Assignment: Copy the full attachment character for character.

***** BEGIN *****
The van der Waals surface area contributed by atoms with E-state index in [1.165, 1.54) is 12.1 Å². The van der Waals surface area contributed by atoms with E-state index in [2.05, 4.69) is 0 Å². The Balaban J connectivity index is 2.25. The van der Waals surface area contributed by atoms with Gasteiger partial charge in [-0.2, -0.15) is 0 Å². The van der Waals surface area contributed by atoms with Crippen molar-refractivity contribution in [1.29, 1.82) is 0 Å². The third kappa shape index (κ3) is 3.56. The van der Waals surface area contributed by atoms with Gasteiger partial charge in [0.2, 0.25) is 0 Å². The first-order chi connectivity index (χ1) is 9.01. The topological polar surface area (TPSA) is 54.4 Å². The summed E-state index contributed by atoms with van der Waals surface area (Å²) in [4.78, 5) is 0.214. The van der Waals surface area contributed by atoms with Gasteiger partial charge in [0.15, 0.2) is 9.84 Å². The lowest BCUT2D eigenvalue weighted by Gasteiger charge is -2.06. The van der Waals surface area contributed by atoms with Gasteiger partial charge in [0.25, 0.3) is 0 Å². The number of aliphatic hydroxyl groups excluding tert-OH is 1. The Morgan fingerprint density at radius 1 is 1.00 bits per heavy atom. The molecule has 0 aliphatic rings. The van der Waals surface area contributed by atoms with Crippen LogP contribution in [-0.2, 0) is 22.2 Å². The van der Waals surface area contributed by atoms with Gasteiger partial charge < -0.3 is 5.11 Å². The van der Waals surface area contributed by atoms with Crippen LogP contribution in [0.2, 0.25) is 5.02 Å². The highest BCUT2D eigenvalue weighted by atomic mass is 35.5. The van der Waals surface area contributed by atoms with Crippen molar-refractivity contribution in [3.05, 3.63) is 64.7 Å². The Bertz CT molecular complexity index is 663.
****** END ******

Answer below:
The van der Waals surface area contributed by atoms with E-state index in [1.165, 1.54) is 12.1 Å². The van der Waals surface area contributed by atoms with E-state index in [2.05, 4.69) is 0 Å². The Balaban J connectivity index is 2.25. The van der Waals surface area contributed by atoms with Gasteiger partial charge in [-0.2, -0.15) is 0 Å². The van der Waals surface area contributed by atoms with Crippen molar-refractivity contribution in [1.29, 1.82) is 0 Å². The third kappa shape index (κ3) is 3.56. The van der Waals surface area contributed by atoms with Gasteiger partial charge in [0.2, 0.25) is 0 Å². The first-order chi connectivity index (χ1) is 9.01. The topological polar surface area (TPSA) is 54.4 Å². The summed E-state index contributed by atoms with van der Waals surface area (Å²) in [4.78, 5) is 0.214. The van der Waals surface area contributed by atoms with Gasteiger partial charge in [0.15, 0.2) is 9.84 Å². The lowest BCUT2D eigenvalue weighted by Gasteiger charge is -2.06. The van der Waals surface area contributed by atoms with Gasteiger partial charge in [0.25, 0.3) is 0 Å². The number of aliphatic hydroxyl groups excluding tert-OH is 1. The Morgan fingerprint density at radius 1 is 1.00 bits per heavy atom. The molecule has 0 aliphatic rings. The van der Waals surface area contributed by atoms with Crippen LogP contribution in [-0.2, 0) is 22.2 Å². The van der Waals surface area contributed by atoms with Gasteiger partial charge < -0.3 is 5.11 Å². The van der Waals surface area contributed by atoms with Crippen LogP contribution in [0.2, 0.25) is 5.02 Å². The highest BCUT2D eigenvalue weighted by atomic mass is 35.5. The van der Waals surface area contributed by atoms with Crippen molar-refractivity contribution in [3.05, 3.63) is 64.7 Å². The Bertz CT molecular complexity index is 663.